Magazine Finds a Home
A small band of street vendors will fan out across Los Angeles today hawking a new monthly with a smiling Jack Nicholson--photographed with a London street person--on its cover and this teaser line: “What the Hell Is the Big Issue?”
Those who fork out $1 will find inside a message from founder / editor in chief John Bird, explaining the Big Issue’s mission: Help the homeless help themselves. Sixty cents of every $1 goes to the vendors, most of whom are homeless.
“We’re a British import of an American invention,” says Bird, 52, an up-from-the-streets Londoner who, with the Body Shop’s chairman Gordon Roddick, launched the Big Issue in Great Britain in 1991, inspired by Street News, a New York paper sold by the homeless.
Bird emphasizes that the Big Issue is not a publication for the homeless but, rather, a general interest magazine sold by the homeless, enabling them “to make a legitimate income” and avoid spiraling into a life of crime.
Rather than “lecturing anyone for sitting at home watching television while there are people on the streets,” Bird says, the Big Issue will use pop culture to help put important ideas across to a core readership of 18- to 35-year-olds. Some writers are homeless; some aren’t. All are paid.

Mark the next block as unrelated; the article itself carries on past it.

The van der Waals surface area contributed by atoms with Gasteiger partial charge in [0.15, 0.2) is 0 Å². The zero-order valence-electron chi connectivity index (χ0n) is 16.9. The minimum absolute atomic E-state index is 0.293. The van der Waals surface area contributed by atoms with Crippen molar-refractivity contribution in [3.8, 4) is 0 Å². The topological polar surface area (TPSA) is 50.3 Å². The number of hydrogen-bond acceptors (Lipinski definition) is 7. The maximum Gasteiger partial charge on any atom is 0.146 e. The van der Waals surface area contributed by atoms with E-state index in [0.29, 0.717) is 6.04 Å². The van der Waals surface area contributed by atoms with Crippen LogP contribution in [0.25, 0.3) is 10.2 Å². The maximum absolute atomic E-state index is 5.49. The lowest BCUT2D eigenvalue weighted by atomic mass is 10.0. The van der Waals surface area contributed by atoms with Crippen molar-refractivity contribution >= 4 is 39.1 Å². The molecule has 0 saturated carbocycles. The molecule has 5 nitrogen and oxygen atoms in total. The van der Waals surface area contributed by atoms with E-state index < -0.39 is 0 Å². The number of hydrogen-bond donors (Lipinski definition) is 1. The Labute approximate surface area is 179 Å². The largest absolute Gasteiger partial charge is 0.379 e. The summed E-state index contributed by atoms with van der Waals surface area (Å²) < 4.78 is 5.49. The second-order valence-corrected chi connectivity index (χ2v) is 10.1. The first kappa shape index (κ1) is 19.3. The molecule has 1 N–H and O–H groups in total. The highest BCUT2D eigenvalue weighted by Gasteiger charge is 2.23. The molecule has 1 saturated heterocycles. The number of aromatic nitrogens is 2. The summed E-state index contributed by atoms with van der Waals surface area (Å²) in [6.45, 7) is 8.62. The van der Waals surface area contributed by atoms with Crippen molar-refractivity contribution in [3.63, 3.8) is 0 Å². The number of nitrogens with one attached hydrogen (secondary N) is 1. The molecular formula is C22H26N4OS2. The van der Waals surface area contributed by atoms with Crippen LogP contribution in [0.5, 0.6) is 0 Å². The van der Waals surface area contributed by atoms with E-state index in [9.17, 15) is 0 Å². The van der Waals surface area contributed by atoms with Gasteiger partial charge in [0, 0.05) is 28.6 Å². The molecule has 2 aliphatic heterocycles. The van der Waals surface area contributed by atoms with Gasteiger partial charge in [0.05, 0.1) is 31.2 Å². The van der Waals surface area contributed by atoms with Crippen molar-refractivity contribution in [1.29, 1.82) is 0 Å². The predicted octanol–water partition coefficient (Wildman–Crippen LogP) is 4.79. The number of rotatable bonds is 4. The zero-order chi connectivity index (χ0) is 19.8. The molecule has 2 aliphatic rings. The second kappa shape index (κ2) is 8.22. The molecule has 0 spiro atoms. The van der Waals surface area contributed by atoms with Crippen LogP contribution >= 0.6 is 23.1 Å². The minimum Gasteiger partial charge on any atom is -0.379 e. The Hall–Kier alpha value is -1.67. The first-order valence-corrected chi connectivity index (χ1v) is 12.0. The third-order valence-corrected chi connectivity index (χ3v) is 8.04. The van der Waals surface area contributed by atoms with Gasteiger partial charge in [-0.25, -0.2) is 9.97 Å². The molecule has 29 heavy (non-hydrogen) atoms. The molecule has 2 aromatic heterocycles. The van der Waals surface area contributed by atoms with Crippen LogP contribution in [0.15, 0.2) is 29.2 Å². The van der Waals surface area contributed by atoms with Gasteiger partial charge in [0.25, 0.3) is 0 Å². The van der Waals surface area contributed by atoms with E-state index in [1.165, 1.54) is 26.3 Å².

A self-described “poacher-turned-gamekeeper,” Bird knows about the criminal life and about turning it around, having survived a Dickensian childhood that included three years in an orphanage and an adolescence in and out of custody for crimes including housebreaking and car theft.
No “lily-livered do-good liberal,” as he puts it, he has also been homeless. “On the run from the police,” he chanced to meet Roddick in an Edinburgh pub one day in 1967. They hit it off and, 24 years later, when Roddick decided to bankroll the Big Issue, he asked Bird, who had straightened his life out and moved into publishing, to get it started.
In the U.K., the magazine has a weekly circulation of 300,000 to 450,000, boasts some 1 million readers and has spawned the Big Issue Foundation, which provides support services and job training programs to get people off the streets.